Helping You to Find the Best Assisted Living Homes in Oakland, CA

steve-villa
There is no cost to families for Steve Villa’s placement services. Steve spends much of his time touring and reviewing local living communities – including assisted living, independent living, dementia and memory care, and residential care homes in Oakland, CA and Contra Costa County area. Steve then meets one-on-one with families to assess their needs. He accompanies them on tours of pre-approved facilities, assists them with their negotiations and paperwork, and follows up once your loved ones has moved in.

Who's Senior Care Authority?

Senior Care Authority has the expertise to help you identify and access all available options in assisted living and memory care in Oakland, CA. We offer no-cost services to help you find appropriate senior living when your loved one can no longer care for themselves at home. Our personalized, face-to-face assistance can help relieve some of the stress and overwhelm during this difficult transition - our expertise and compassion will help lighten the load for you and your family.

Serving Oakland, CA

Facts about Oakland, CA

Oakland is the largest city and the county seat of Alameda County, California, United States. A major West Coast port city, Oakland is the largest city in the East Bay region of the San Francisco Bay Area, the third largest city overall in the San Francisco Bay Area, the eighth most populated city in California, and the 45th largest city in the United States. With a population of 412,040 as of 2016, it serves as a trade center for the San Francisco Bay Area; its Port of Oakland is the busiest port in the San Francisco Bay, the entirety of Northern California, and the fifth busiest in the United States of America. An act to incorporate the city was passed on May 4, 1852, and incorporation was later approved on March 25, 1854, which officially made Oakland a city.

Oakland's territory covers what was once a mosaic of California coastal terrace prairie, oak woodland, and north coastal scrub. Its land served as a rich resource when its hillside oak and redwood timber were logged to build San Francisco. Oakland's fertile flatland soils helped it become a prolific agricultural region. In the late 1860s, Oakland was selected as the western terminal of the Transcontinental Railroad. Following the 1906 San Francisco earthquake, many San Francisco citizens moved to Oakland, enlarging the city's population, increasing its housing stock and improving its infrastructure. This is also the time when plague cases were discovered in Oakland and the East Bay. It continued to grow in the 20th century with its busy port, shipyards, and a thriving automobile manufacturing industry.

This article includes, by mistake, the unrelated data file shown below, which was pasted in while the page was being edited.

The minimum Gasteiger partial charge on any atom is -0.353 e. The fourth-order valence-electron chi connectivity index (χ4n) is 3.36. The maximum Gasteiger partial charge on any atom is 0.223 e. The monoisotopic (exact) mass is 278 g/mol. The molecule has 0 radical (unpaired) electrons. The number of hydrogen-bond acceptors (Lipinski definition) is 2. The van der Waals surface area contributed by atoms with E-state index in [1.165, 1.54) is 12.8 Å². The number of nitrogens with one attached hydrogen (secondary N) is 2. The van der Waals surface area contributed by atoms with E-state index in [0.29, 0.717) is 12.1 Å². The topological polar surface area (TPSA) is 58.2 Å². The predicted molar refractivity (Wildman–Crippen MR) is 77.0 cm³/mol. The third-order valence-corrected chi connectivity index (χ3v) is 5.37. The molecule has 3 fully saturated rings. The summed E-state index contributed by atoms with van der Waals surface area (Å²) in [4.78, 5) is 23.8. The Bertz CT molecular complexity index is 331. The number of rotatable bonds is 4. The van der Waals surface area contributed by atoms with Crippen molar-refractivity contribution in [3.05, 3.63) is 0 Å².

Oakland is known for its sustainability practices, including a top-ranking for usage of electricity from renewable resources. Oakland is also known for its history of political activism, as well as its professional sports franchises (such as the Oakland Raiders, Oakland Athletics and the Golden State Warriors) and major corporations, which include health care, dot-com companies, and manufacturers of household products.

History

In 1851, three men—Horace Carpentier, Edson Adams, and Andrew Moon—began developing what is now downtown Oakland. On May 4, 1852, the Town of Oakland incorporated. Two years later, on March 25, 1854, Oakland re-incorporated as the City of Oakland, with Horace Carpentier elected the first mayor, though a scandal ended his mayorship in less than a year. The city and its environs quickly grew with the railroads, becoming a major rail terminal in the late 1860s and 1870s. In 1868, the Central Pacific constructed the Oakland Long Wharf at Oakland Point, the site of today's Port of Oakland.

A number of horsecar and cable car lines were constructed in Oakland during the latter half of the 19th century. The first electric streetcar set out from Oakland to Berkeley in 1891, and other lines were converted and added over the course of the 1890s. The various streetcar companies operating in Oakland were acquired by Francis "Borax" Smith and consolidated into what eventually became known as the Key System, the predecessor of today's publicly owned AC Transit.

AVERAGE RATING:

out of 31 reviews

Reviews

AVERAGE RATING:

out of 31 reviews